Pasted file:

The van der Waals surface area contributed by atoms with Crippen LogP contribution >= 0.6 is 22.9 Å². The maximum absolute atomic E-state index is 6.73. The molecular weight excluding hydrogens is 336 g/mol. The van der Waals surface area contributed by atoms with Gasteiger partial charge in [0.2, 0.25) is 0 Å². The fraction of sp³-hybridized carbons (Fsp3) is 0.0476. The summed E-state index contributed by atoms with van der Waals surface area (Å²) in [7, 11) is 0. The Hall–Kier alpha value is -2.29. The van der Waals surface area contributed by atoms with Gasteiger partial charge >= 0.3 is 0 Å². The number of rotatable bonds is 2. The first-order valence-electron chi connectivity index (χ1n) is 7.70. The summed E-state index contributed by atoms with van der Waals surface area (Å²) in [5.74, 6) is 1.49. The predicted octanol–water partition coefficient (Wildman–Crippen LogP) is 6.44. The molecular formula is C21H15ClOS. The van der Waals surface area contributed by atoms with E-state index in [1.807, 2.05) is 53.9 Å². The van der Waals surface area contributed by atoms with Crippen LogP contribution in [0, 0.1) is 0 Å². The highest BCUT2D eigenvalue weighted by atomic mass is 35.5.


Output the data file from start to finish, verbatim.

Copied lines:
The van der Waals surface area contributed by atoms with Crippen LogP contribution >= 0.6 is 22.9 Å². The maximum absolute atomic E-state index is 6.73. The molecular weight excluding hydrogens is 336 g/mol. The van der Waals surface area contributed by atoms with Gasteiger partial charge in [0.2, 0.25) is 0 Å². The fraction of sp³-hybridized carbons (Fsp3) is 0.0476. The summed E-state index contributed by atoms with van der Waals surface area (Å²) in [7, 11) is 0. The Hall–Kier alpha value is -2.29. The van der Waals surface area contributed by atoms with Gasteiger partial charge >= 0.3 is 0 Å². The number of rotatable bonds is 2. The first-order valence-electron chi connectivity index (χ1n) is 7.70. The summed E-state index contributed by atoms with van der Waals surface area (Å²) in [5.74, 6) is 1.49. The predicted octanol–water partition coefficient (Wildman–Crippen LogP) is 6.44. The molecular formula is C21H15ClOS. The van der Waals surface area contributed by atoms with E-state index in [1.807, 2.05) is 53.9 Å². The van der Waals surface area contributed by atoms with Crippen LogP contribution in [0, 0.1) is 0 Å². The highest BCUT2D eigenvalue weighted by atomic mass is 35.5.